## Chords - Frequency Ratios

A chord is three or more different notes played together. Michael Keith (see ref below) computed that for the equal tempered scale there are "351 essentially different chords."

The interval between adjacent notes on the chromatic scale is referred to as a half step. The number of half steps between adjacent notes in common three and four note chords, and their frequency ratios, are shown in the table below.

Chord Half Steps between notes Freq. Ratios
Major 4-3 4:5:6
Minor 3-4 10:12:15
Diminished 3-3 160:192:231
(approx. 20:24:29)
7th 4-3-3 20:25:30:36
Min. 7th 3-4-3 10:12:15:18
Maj. 7th 4-3-4 8:10:12:15

The fundamental beat frequency associated with a chord can be determined by looking at the repeat period - that is, for the frequency ratios given above (which are reduced to the lowest possible integer values), the repeat period for the major chord is 4 times the period of the lowest note in the chord. For the 7th, it is 20 times that of the lowest note. Since f = 1/T, the fundamental beat frequency for the major chord is 1/4th the frequency of the lowest note, and for the 7th, it is 1/20th the frequency of the lowest note. If you listen carefully, you can hear the beat frequency as an additional unplayed note.

What makes a chord sound consonant or dissonant depends upon human physiology and psychology. One "rule" is based on work by Helmholtz and relies on "overlapping harmonics." A nice explanation is contained in the article by Jan Wild listed below. Basically, for each pair of notes in the chord, find the lowest harmonics which match. If it is the 8th or less in every case, the chord is consonant. For example, the major triad has frequency radios of 4:5:6. The harmonics of the lowest note are then 4, 8, 12, 16, 20, 24, etc. and the harmonics of the second are 5, 10, 15, 20, 25, etc. The fifth of the lower matches with the fourth of the upper so this interval should be consonant. (i.e. they are both less than the 9th harmonic). One gets a similar result for 4 and 6, and 5 and 6. Hence, the entire major triad is consonant.

If you try to use the rule of eight and the equal tempered scale, you will have to consider harmonics which "almost match" since none of them, except the octaves, will ever exactly match.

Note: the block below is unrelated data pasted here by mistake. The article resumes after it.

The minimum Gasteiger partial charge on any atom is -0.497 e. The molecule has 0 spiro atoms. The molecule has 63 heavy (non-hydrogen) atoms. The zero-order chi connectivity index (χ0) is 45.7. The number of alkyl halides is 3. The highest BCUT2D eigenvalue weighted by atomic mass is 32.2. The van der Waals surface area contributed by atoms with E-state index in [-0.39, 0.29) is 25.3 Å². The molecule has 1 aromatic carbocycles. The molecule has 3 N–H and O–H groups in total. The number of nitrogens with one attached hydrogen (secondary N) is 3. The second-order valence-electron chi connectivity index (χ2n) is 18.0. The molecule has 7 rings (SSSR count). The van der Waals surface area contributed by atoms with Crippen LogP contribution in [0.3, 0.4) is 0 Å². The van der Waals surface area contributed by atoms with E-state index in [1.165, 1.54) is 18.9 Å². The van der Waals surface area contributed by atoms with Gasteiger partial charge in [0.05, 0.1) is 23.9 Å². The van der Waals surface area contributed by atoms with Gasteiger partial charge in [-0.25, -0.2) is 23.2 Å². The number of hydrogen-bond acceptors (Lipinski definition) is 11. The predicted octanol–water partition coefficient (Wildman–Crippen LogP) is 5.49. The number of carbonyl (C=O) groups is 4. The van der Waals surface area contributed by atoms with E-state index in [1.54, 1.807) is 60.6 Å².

Based on this "rule of 8" the "nice" three note chords which start on middle C are:

plus those where the notes are related by octaves. These are (in order) C-minor, Ab-major, C-major, A-minor, F-minor, and F-major chords.

The rule of 8 is, of course, not an absolute rule but only serves as a guideline.

Chord progressions are the basis of most western music. If a tune stays in one key, then the basic chords are triads starting on each of the different notes of the scale. Since these chords are often expressed in terms of the root of the chord, this fact is not always clear. Many tunes will use just the three chords based on the fundamental (I), the fourth (IV) and the fifth (V). Sometimes a fourth note is added which is a third above the highest note of the triad. This gives a 7th chord. When a minor third is used it can result in the use of a note which is not actually part of the original scale. For example, the C major triad is CEG and a minor third above the G is Bb, which is not part of the C major scale.

Simple Triads for C Major scale
Notes of Chord Name of Chord Name Relative to Root*
CEG C Major I
DFA d minor ii
EGB e minor iii
FAC F Major IV
GBD G Major V
ACE a minor vi
BDF b minor dim. viio

* The roman numeral indicates the starting note of the triad, and upper and lower case signify whether it's a major or minor triad respectively. The b minor triad is B, D, and F#. When played with B, D, and F it is referred to as a "diminished" chord.

Particularly common is the I-IV-V progression. For some simple chord progressions and examples of tunes which use them, see, for example, Olav Torvund's site.

The semitone is always dissonant. Michael Keith concludes that the only 30 of the possible 351 chords have no semitone intervals, and that in fact there are only 12 which are "musically distinct."

Some references:

J. Wild, "The computation behind consonance and dissonance," Interdisciplinary Science Reviews, Vol 27, No. 4, p 299 (2002).

H. Helmholtz, "On the sensation of tone as a physiological basis for the theory of music," translated by A. J. Ellis, (Dover, NY, 1954).

Michael Keith, "From Polychords to Polya: Adventures in Musical Combinatorics," Vinculum Press, Princeton, N.J., 1991, ISBN 0-9630097-0-2.